Maarat Masrin, Syria: After giving birth and raising a toddler during four years in a Syrian prison, 30-year-old Hasna Dbeis is now free - and determined to forge a new life for her family.
Dbeis says she was two months pregnant when she was detained in August 2014 in the Eastern Ghouta suburbs of Damascus, accused of working with rebels; an allegation she denies.
She was shuffled around various detention centres, including one where she saw her father and brother for the last time.
“They were tortured in front of me,” she told AFP, her face veil revealing tired eyes.
She is one of tens of thousands of Syrians jailed during the conflict for opposing President Bashar Al Assad.
200,000Number of Syrians missing since war started
The Britain-based Syrian Observatory for Human Rights says around 200,000 people have gone missing since the civil war started in 2011.
Nearly half are believed to be held in government jails.
Cell infested with insects and garbage
Dbeis said she was kept in solitary confinement for 40 days at one stage, in a cell littered with garbage.
Insects crept up the walls, and the screams of inmates being tortured rang around her, she recalled.
She was allowed out of jail only once, when she went into labour.
“A newborn came into my life and I didn’t know what to do,” she said, clad in black.
After giving birth to Mohammad, Dbeis was transferred to the notorious Al Fayhaa prison in Damascus.
The facility housed other mothers, including Iraqi women detained on suspicion of working with Daesh, she said.
Dbeis shared a cell with her newborn and a 20-year-old Ethiopian woman.
Her cellmate, who other inmates called Lamees, would help her sew clothes for the little boy, she said, but also care for the infant when Dbeis was being interrogated.
Beaten and hung from wrists
Guards usually entered her cell at around midnight to take her to another room where she was beaten and suspended by the wrists, she said.
The first time, she recounted, “the interrogator started by taking off my veil. He looked at my hair, brought a knife, and started cutting” it.
“Then he started beating me,” she said.
Her hands were cuffed behind her back, she said, and she was left hanging from her wrists for hours.
She also contracted tuberculosis, she claimed, and had to be kept away from her child for more than four months while she received treatment.
By the time she recovered, her son - then nine months old - thought Lamees was his mother.
My son didn't know who I was
“He didn’t know who I was,” Dbeis said.
For three years, her hope for a better life dwindled, as she watched Mohammad grow up in a cell, the sound of other children playing echoing in from outside.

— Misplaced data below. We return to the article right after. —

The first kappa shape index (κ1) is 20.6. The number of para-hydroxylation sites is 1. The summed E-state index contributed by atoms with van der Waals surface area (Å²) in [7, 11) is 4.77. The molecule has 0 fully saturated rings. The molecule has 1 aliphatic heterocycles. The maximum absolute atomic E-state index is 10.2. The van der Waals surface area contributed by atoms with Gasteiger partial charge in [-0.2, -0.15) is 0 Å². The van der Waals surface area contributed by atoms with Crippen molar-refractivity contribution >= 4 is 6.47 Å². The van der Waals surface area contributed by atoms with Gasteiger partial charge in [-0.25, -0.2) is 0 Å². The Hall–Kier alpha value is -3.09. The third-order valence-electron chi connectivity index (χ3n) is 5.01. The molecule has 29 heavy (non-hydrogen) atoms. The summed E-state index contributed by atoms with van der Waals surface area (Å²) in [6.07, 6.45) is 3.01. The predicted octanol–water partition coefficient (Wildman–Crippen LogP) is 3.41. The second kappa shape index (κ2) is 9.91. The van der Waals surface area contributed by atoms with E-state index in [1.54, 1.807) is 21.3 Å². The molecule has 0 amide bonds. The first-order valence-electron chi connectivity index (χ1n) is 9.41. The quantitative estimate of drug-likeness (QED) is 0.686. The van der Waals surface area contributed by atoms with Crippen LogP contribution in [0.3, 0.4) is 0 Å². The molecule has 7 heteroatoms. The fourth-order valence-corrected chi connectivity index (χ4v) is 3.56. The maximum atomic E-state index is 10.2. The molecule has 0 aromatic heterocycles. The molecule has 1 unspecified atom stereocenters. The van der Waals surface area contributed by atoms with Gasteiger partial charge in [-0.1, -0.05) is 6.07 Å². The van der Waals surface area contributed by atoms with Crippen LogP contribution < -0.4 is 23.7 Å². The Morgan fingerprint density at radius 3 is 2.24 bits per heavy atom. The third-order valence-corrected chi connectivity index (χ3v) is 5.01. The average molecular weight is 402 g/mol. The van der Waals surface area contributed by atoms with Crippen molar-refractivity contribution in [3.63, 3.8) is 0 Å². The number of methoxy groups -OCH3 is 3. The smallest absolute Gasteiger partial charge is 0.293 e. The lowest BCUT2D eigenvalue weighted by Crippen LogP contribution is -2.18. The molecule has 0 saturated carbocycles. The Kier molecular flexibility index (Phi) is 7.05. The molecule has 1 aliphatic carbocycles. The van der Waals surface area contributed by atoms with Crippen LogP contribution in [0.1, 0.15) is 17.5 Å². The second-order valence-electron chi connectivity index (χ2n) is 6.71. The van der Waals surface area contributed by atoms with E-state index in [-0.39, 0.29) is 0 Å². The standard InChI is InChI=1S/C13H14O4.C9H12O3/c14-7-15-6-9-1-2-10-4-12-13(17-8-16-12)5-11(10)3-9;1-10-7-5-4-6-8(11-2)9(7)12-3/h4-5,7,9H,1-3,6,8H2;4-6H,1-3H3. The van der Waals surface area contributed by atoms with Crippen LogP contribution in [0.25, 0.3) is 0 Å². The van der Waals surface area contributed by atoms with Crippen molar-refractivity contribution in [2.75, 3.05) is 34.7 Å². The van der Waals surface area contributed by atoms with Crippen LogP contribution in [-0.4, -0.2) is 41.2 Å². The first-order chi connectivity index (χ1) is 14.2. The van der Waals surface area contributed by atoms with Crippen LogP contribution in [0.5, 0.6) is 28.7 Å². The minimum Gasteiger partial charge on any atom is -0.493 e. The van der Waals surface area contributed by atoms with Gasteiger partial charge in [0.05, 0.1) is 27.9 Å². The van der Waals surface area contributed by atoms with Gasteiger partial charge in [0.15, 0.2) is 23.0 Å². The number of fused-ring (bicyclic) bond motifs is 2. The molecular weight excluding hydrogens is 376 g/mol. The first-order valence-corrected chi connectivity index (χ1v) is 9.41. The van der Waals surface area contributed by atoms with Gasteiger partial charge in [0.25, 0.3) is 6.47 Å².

“I used to dream of walking in the street with my child and entering a store to buy him clothes like normal mothers do,” she said.
In April 2018, she was released.
She did not return to Eastern Ghouta, which had fallen under government control that month, after regime bombardment and a crippling siege.
Instead, she boarded a bus that took rebels and their families from the Damascus suburbs to opposition-held territory in the northern province of Aleppo.
Dbeis remembers the first time Mohammad saw a stand selling tomatoes.
The first time my son saw a tomato he ran towards it and started gobbling it up. He had never seen one before.
“He ran towards it, grabbed a tomato, and started gobbling it up,” she said.
“He’d never seen a tomato before.”
But catching up with one of her sisters in the neighbouring province of Idlib brought new trauma.
Dbeis was told that her mother was dead and that her husband had been killed by regime forces.
Two of her sisters were detained by the government, and the fate of her father and brother - who she last saw in jail - was unknown.
“After hearing about my family’s heart-wrenching fate, I decided to start a new life,” Dbeis said.
She remarried and moved to Idlib, a region outside regime control ruled by Syria’s former Al Qaida affiliate.
But four months after her wedding, her 25-year-old husband was hit in the stomach by shell shrapnel, leaving him unable to work.
In a desperate bid to provide for her family, she joined a sewing workshop employing former female detainees.
“The money I make, I spend on my home,” said Dbeis, who makes children’s clothes.
But her life is under renewed threat.
Since late April, heightened bombardment of Idlib by the regime and its ally Russia has sparked fears of an imminent full assault against the terrorist stronghold.
“I don’t want the regime to enter Idlib and throw me back in prison,” Dbeis said.